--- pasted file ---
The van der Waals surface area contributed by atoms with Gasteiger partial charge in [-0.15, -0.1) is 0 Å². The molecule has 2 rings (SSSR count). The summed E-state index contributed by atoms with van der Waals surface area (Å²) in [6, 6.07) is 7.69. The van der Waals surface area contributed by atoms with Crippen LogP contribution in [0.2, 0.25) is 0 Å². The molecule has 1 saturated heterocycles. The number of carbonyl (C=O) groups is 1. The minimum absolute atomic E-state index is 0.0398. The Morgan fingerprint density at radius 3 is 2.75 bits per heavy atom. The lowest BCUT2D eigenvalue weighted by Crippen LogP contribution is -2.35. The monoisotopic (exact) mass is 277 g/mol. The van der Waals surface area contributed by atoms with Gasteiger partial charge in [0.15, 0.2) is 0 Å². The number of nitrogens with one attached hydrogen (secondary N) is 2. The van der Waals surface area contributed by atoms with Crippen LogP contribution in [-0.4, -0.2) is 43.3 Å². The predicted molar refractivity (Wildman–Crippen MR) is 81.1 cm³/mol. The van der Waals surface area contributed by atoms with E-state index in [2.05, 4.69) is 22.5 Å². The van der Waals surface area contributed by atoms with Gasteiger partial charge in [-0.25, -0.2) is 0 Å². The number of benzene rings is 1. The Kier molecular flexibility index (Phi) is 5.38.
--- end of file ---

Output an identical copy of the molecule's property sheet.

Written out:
The van der Waals surface area contributed by atoms with Gasteiger partial charge in [-0.15, -0.1) is 0 Å². The molecule has 2 rings (SSSR count). The summed E-state index contributed by atoms with van der Waals surface area (Å²) in [6, 6.07) is 7.69. The van der Waals surface area contributed by atoms with Crippen LogP contribution in [0.2, 0.25) is 0 Å². The molecule has 1 saturated heterocycles. The number of carbonyl (C=O) groups is 1. The minimum absolute atomic E-state index is 0.0398. The Morgan fingerprint density at radius 3 is 2.75 bits per heavy atom. The lowest BCUT2D eigenvalue weighted by Crippen LogP contribution is -2.35. The monoisotopic (exact) mass is 277 g/mol. The van der Waals surface area contributed by atoms with Gasteiger partial charge in [0.15, 0.2) is 0 Å². The number of nitrogens with one attached hydrogen (secondary N) is 2. The van der Waals surface area contributed by atoms with Crippen LogP contribution in [-0.4, -0.2) is 43.3 Å². The predicted molar refractivity (Wildman–Crippen MR) is 81.1 cm³/mol. The van der Waals surface area contributed by atoms with E-state index in [2.05, 4.69) is 22.5 Å². The van der Waals surface area contributed by atoms with Gasteiger partial charge in [-0.25, -0.2) is 0 Å². The number of benzene rings is 1. The Kier molecular flexibility index (Phi) is 5.38.